Sunday, July 31, 2011

Zaanse Schans, Land of Windmills and Clogs

Typical Zaanse Schans House

As soon as you step off the bus in Zaanse Schans, you know you're in a special place  --  the aroma of chocolate teases your nostrils and points you in the direction of the bridge over the River Zaan, next to the Verkade chocolate and biscuit factory. Once over the bridge, you find yourself in a village of green-painted gingerbread houses (could this be the origin of the American Carpenter Gothic architectural style?), workshops, and two-hundred-year-old windmills that still saw wood, grind grain, and press paint pigments. The windmills were moved here from all over the Zaan region about 50 years ago, creating an open-air museum visited by hundreds of thousands of tourists every year.

According to "The Dutch I Presume," the Zaanstreek (Zaan region) was the oldest industrial region in the world. The first sawmills were built in this area at the end of the 16th century, producing lumber for the shipping industry. The Zaanstreek shipyards became so famous that Czar Peter the Great of Russia came to this area in 1697 to learn about Western methods of shipbuilding.

First Albert Heijn Grocery Store

Near the first Albert Heijn grocery store (which developed into a nationwide chain of supermarkets), you can also see a demonstration of pewter artisanry, baking, and cheese-making. One of the highlights of the village is the klompenmakkerij (clog-making demonstration). Years ago, wooden shoes were carved laboriously by hand, which took the better part of a day to produce a finished pair. Today they are made in a matter of minutes by machine.


The wood most often used is poplar, with a water content of 60 percent, which makes the wood soft enough to work with easily. The shoe on the left is used as a pattern for carving out the block on the right. Once the shoes are carved, they are let to air dry before being painted. Exhibits showed a great variety of styles: clogs for walking on peat or ice, brightly painted clogs for Sunday best, intricately carved wedding clogs, and even a pair of clogs for horses.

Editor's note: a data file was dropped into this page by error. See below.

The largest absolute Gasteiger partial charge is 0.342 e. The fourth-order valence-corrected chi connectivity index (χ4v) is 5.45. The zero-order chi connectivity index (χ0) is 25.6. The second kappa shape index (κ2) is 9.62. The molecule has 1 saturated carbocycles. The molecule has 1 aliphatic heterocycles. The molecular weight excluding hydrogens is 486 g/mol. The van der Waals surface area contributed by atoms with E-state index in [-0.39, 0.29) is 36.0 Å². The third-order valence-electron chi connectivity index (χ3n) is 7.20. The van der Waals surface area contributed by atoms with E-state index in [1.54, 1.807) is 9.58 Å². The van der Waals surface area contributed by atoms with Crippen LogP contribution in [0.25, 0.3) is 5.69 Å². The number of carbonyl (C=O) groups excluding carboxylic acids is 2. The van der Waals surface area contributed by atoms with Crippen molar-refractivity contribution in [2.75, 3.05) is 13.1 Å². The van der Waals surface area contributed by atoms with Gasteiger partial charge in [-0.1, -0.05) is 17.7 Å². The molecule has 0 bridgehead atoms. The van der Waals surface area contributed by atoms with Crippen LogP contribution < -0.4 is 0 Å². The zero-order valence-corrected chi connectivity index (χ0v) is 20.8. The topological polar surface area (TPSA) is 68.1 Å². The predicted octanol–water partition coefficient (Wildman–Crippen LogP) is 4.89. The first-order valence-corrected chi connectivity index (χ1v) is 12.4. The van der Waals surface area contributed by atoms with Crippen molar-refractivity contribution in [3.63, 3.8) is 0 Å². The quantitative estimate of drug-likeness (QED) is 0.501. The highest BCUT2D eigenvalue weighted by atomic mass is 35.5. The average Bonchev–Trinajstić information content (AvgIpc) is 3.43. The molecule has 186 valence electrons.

"Sunday clogs"

After viewing the exhibits and watching the demonstration, it was difficult to resist the temptation to take home a pair:

Do they have my size?

To the average tourist, a windmill is a windmill. But there is a whole science to learn about how the mechanisms function, how to prevent the wind from blowing them apart, and even how to turn the top section of the mill to face the wind. The traditional mills have names; one we visited was used to grind various materials for paint pigment, including the green paint traditionally used to paint houses in Zaandam. This iconic mill is called De Kat (The Cat).

De Kat, Zaanse Schans

(Many thanks to cousin Robbertjan for being our guide at Zaanse Schans. I last visited this spot many years ago with Robbertjan's grandfather, Jasper Daams. Perhaps some old photos from that trip may turn up one of these days, to be added to this post!)

3 comments:

  1. Anything in a size 16?

    Barry

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  2. Love your blog. its like a trip down the memory lane.

    ReplyDelete
  3. Thank you Neel, I'm delighted to hear that you enjoy my blog. I've discovered your Eastern Aroma blog as well, and hope to try out something new. It's quite different from the Dutch and American dishes I'm used to!

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